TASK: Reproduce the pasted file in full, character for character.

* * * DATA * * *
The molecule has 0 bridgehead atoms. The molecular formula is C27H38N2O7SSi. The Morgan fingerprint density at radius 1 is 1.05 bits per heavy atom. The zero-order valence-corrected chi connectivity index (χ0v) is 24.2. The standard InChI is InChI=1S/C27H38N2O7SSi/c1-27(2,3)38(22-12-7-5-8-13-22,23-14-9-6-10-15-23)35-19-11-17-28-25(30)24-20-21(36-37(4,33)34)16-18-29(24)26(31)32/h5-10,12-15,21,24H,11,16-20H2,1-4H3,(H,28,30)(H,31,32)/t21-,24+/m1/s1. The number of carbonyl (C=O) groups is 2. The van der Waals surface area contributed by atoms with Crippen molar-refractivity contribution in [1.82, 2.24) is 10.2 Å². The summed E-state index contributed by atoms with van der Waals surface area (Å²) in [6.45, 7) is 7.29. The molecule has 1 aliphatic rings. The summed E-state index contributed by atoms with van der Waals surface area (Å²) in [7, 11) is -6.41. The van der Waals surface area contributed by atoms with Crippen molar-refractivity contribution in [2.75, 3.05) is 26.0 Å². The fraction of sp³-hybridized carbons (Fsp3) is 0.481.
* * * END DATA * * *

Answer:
The molecule has 0 bridgehead atoms. The molecular formula is C27H38N2O7SSi. The Morgan fingerprint density at radius 1 is 1.05 bits per heavy atom. The zero-order valence-corrected chi connectivity index (χ0v) is 24.2. The standard InChI is InChI=1S/C27H38N2O7SSi/c1-27(2,3)38(22-12-7-5-8-13-22,23-14-9-6-10-15-23)35-19-11-17-28-25(30)24-20-21(36-37(4,33)34)16-18-29(24)26(31)32/h5-10,12-15,21,24H,11,16-20H2,1-4H3,(H,28,30)(H,31,32)/t21-,24+/m1/s1. The number of carbonyl (C=O) groups is 2. The van der Waals surface area contributed by atoms with Crippen molar-refractivity contribution in [1.82, 2.24) is 10.2 Å². The summed E-state index contributed by atoms with van der Waals surface area (Å²) in [6.45, 7) is 7.29. The molecule has 1 aliphatic rings. The summed E-state index contributed by atoms with van der Waals surface area (Å²) in [7, 11) is -6.41. The van der Waals surface area contributed by atoms with Crippen molar-refractivity contribution in [2.75, 3.05) is 26.0 Å². The fraction of sp³-hybridized carbons (Fsp3) is 0.481.